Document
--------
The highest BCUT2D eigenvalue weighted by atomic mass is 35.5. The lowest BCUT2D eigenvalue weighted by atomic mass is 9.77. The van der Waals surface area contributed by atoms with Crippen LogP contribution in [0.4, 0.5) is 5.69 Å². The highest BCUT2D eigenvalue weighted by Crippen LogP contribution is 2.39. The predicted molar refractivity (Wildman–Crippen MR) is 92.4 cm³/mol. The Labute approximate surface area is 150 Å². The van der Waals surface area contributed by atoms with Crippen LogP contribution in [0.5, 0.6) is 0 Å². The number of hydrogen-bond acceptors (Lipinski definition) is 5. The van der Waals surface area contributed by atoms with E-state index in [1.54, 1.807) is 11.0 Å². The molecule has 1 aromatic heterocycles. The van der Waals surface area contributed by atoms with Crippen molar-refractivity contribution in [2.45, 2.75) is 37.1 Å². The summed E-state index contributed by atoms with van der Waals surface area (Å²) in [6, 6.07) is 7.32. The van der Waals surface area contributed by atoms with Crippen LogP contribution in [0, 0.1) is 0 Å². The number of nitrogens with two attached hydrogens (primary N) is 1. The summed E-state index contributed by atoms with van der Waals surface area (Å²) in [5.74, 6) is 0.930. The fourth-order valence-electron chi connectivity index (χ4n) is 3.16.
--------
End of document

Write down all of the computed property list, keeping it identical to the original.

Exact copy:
The highest BCUT2D eigenvalue weighted by atomic mass is 35.5. The lowest BCUT2D eigenvalue weighted by atomic mass is 9.77. The van der Waals surface area contributed by atoms with Crippen LogP contribution in [0.4, 0.5) is 5.69 Å². The highest BCUT2D eigenvalue weighted by Crippen LogP contribution is 2.39. The predicted molar refractivity (Wildman–Crippen MR) is 92.4 cm³/mol. The Labute approximate surface area is 150 Å². The van der Waals surface area contributed by atoms with Crippen LogP contribution in [0.5, 0.6) is 0 Å². The number of hydrogen-bond acceptors (Lipinski definition) is 5. The van der Waals surface area contributed by atoms with E-state index in [1.54, 1.807) is 11.0 Å². The molecule has 1 aromatic heterocycles. The van der Waals surface area contributed by atoms with Crippen molar-refractivity contribution in [2.45, 2.75) is 37.1 Å². The summed E-state index contributed by atoms with van der Waals surface area (Å²) in [6, 6.07) is 7.32. The van der Waals surface area contributed by atoms with Crippen LogP contribution in [0, 0.1) is 0 Å². The number of nitrogens with two attached hydrogens (primary N) is 1. The summed E-state index contributed by atoms with van der Waals surface area (Å²) in [5.74, 6) is 0.930. The fourth-order valence-electron chi connectivity index (χ4n) is 3.16.